Cissie Graham Lynch at RNC: Biden-Harris vision leaves ‘no room for people of faith’

Billy Graham's granddaughter Cissie Graham Lynch speaks at the 2020 Republican National Convention at the Mellon Auditorium in Washington, D.C.on Aug. 25, 2020.
Billy Graham's granddaughter Cissie Graham Lynch speaks at the 2020 Republican National Convention at the Mellon Auditorium in Washington, D.C.on Aug. 25, 2020. | Screenshot: RNC

Granddaughters of the late evangelist Billy Graham voiced differing opinions about President Donald Trump Tuesday, with one praising the president during a Republican National Convention speech hours after the other published an op-ed critical of Trump's evangelical supporters. 

Cissie Graham Lynch, the daughter of the outspoken conservative Franklin Graham, offered brief remarks in Washington, D.C.  on the second night of the RNC. 

Her speech came just hours after an op-ed written by her cousin, Jerushah Duford, was published in USA Today accusing evangelicals of “failing the Gospel” for supporting Trump.

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In her speech, the 34-year-old Lynch wasted little time in explaining why evangelicals shouldn’t support the Biden-Harris ticket or the Democratic Party. 

She criticized the Obama administration for its “attack” on First Amendment rights and for putting “little girls at risk” through enacting pro-transgender policies.

She went as far as to accuse the Biden-Harris vision for America of “leaving no room for people of faith.” 

Lynch, who serves with both BGEA and the evangelical humanitarian organization Samaritan’s Purse, said America’s Founding Fathers “fought to ensure that voices of faith are always welcomed, not silenced, not bullied.”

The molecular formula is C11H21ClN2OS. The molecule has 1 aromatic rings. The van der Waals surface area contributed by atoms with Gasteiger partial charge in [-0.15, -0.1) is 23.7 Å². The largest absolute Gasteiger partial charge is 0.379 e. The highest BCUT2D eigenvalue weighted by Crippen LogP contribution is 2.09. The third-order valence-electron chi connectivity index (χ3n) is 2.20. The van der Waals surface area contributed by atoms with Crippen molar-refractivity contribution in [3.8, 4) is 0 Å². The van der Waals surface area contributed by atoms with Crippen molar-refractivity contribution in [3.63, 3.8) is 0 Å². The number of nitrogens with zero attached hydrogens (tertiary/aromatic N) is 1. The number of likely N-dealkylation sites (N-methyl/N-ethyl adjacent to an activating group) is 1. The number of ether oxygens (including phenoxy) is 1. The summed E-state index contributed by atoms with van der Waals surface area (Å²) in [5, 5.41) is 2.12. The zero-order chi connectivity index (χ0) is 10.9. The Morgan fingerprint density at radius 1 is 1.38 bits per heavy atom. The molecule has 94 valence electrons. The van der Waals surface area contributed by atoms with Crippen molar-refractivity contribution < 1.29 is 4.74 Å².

“But during the Obama-Biden administration, these freedoms were under attack,” she warned. “Democrats tried to make faith organizations pay for abortion-inducing drugs. Democrats tried to force adoption agencies to violate their deeply held beliefs. Democrats pressured schools to allow boys to compete in girls’ sports and use girls’ locker rooms.”

“Those are the facts. But then, we the people elected Donald Trump,” Lynch, who also serves on President Trump’s Faith Advisory Council, continued. 

Lynch asserted that after Trump’s election, people of faith had a “fierce advocate” in the White House who appointed judges who “respect the First Amendment.” 

Lynch noted how the Trump administration has supported Christians facing legal discrimination challenges related to their religious beliefs on sexuality and marriage in court. She said the Trump administration has “ensured religious ministries would not be forced to violate their beliefs.” 

“He withdrew the policies that placed our little girls at risk,” Lynch said, most likely referring to Trump’s reversal of the Obama administration’s guidance instructing school districts nationwide to allow male students to use girls' restrooms, showers and locker rooms if they identify as female, and vice-versa.  

Lynch also praised Trump for talking about the importance of religious freedom at the United Nations last year.

“In America, we have not faced physical persecution, even though the left has tried to silence us,” she said. ”Even during the pandemic, we saw how quickly life can change. Some Democratic leaders tried to ban church services while marijuana shops and abortion clinics were declared ‘essential.’ But do you know what truly is essential, our right to worship freely and live our faith in every aspect of life.”